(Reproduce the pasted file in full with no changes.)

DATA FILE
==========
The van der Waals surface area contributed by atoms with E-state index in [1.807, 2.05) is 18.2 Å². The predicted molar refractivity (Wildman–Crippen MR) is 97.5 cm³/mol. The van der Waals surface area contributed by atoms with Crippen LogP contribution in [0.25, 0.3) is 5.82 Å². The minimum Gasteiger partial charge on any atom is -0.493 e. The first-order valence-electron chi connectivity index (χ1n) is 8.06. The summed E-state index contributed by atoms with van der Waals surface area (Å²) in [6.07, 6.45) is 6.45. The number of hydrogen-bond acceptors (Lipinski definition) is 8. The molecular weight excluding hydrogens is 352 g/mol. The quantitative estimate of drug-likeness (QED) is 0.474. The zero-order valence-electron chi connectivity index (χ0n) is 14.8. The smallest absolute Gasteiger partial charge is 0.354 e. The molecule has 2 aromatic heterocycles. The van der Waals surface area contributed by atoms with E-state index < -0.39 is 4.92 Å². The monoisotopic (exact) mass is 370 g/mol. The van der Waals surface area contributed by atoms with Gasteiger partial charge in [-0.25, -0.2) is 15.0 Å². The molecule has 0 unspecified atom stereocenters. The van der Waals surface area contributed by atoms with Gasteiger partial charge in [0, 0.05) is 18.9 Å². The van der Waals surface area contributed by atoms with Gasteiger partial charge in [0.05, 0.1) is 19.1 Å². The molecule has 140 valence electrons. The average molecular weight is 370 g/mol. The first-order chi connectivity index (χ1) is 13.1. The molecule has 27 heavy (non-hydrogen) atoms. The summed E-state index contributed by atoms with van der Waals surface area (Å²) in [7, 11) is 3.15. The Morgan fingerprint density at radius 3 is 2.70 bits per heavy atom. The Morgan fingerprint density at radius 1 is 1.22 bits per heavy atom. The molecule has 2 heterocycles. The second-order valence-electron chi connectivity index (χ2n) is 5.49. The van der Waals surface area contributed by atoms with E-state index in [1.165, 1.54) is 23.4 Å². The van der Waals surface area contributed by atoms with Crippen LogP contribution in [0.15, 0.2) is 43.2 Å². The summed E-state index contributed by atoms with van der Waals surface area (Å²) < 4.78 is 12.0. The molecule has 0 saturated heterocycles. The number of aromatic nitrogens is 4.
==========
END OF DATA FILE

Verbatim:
The van der Waals surface area contributed by atoms with E-state index in [1.807, 2.05) is 18.2 Å². The predicted molar refractivity (Wildman–Crippen MR) is 97.5 cm³/mol. The van der Waals surface area contributed by atoms with Crippen LogP contribution in [0.25, 0.3) is 5.82 Å². The minimum Gasteiger partial charge on any atom is -0.493 e. The first-order valence-electron chi connectivity index (χ1n) is 8.06. The summed E-state index contributed by atoms with van der Waals surface area (Å²) in [6.07, 6.45) is 6.45. The number of hydrogen-bond acceptors (Lipinski definition) is 8. The molecular weight excluding hydrogens is 352 g/mol. The quantitative estimate of drug-likeness (QED) is 0.474. The zero-order valence-electron chi connectivity index (χ0n) is 14.8. The smallest absolute Gasteiger partial charge is 0.354 e. The molecule has 2 aromatic heterocycles. The van der Waals surface area contributed by atoms with E-state index < -0.39 is 4.92 Å². The monoisotopic (exact) mass is 370 g/mol. The van der Waals surface area contributed by atoms with Gasteiger partial charge in [-0.25, -0.2) is 15.0 Å². The molecule has 0 unspecified atom stereocenters. The van der Waals surface area contributed by atoms with Gasteiger partial charge in [0, 0.05) is 18.9 Å². The van der Waals surface area contributed by atoms with Gasteiger partial charge in [0.05, 0.1) is 19.1 Å². The molecule has 140 valence electrons. The average molecular weight is 370 g/mol. The first-order chi connectivity index (χ1) is 13.1. The molecule has 27 heavy (non-hydrogen) atoms. The summed E-state index contributed by atoms with van der Waals surface area (Å²) in [7, 11) is 3.15. The Morgan fingerprint density at radius 3 is 2.70 bits per heavy atom. The Morgan fingerprint density at radius 1 is 1.22 bits per heavy atom. The molecule has 2 heterocycles. The second-order valence-electron chi connectivity index (χ2n) is 5.49. The van der Waals surface area contributed by atoms with E-state index in [1.165, 1.54) is 23.4 Å². The van der Waals surface area contributed by atoms with Crippen LogP contribution in [0.15, 0.2) is 43.2 Å². The summed E-state index contributed by atoms with van der Waals surface area (Å²) < 4.78 is 12.0. The molecule has 0 saturated heterocycles. The number of aromatic nitrogens is 4.